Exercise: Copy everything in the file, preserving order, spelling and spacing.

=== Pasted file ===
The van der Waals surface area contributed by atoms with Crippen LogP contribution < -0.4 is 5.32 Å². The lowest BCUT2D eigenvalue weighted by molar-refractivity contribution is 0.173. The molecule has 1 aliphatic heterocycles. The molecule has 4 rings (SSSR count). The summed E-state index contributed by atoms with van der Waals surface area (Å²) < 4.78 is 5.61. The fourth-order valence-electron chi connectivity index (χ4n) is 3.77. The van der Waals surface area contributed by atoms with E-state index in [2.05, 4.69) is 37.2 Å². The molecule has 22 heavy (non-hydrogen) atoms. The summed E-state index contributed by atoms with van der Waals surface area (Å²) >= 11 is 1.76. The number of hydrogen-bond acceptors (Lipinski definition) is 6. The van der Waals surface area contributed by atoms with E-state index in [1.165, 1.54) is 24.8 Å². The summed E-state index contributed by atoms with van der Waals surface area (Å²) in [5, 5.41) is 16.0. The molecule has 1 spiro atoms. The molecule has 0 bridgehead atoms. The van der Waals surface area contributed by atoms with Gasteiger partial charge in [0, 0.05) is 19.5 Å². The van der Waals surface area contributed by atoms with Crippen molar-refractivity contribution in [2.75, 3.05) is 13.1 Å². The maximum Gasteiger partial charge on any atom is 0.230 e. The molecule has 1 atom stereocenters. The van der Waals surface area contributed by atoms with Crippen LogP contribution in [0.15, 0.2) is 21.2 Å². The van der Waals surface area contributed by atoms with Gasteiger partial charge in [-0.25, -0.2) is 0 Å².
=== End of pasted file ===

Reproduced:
The van der Waals surface area contributed by atoms with Crippen LogP contribution < -0.4 is 5.32 Å². The lowest BCUT2D eigenvalue weighted by molar-refractivity contribution is 0.173. The molecule has 1 aliphatic heterocycles. The molecule has 4 rings (SSSR count). The summed E-state index contributed by atoms with van der Waals surface area (Å²) < 4.78 is 5.61. The fourth-order valence-electron chi connectivity index (χ4n) is 3.77. The van der Waals surface area contributed by atoms with E-state index in [2.05, 4.69) is 37.2 Å². The molecule has 22 heavy (non-hydrogen) atoms. The summed E-state index contributed by atoms with van der Waals surface area (Å²) >= 11 is 1.76. The number of hydrogen-bond acceptors (Lipinski definition) is 6. The van der Waals surface area contributed by atoms with E-state index in [1.165, 1.54) is 24.8 Å². The summed E-state index contributed by atoms with van der Waals surface area (Å²) in [5, 5.41) is 16.0. The molecule has 1 spiro atoms. The molecule has 0 bridgehead atoms. The van der Waals surface area contributed by atoms with Gasteiger partial charge in [0, 0.05) is 19.5 Å². The van der Waals surface area contributed by atoms with Crippen molar-refractivity contribution in [2.75, 3.05) is 13.1 Å². The maximum Gasteiger partial charge on any atom is 0.230 e. The molecule has 1 atom stereocenters. The van der Waals surface area contributed by atoms with Crippen LogP contribution in [0.15, 0.2) is 21.2 Å². The van der Waals surface area contributed by atoms with Gasteiger partial charge in [-0.25, -0.2) is 0 Å².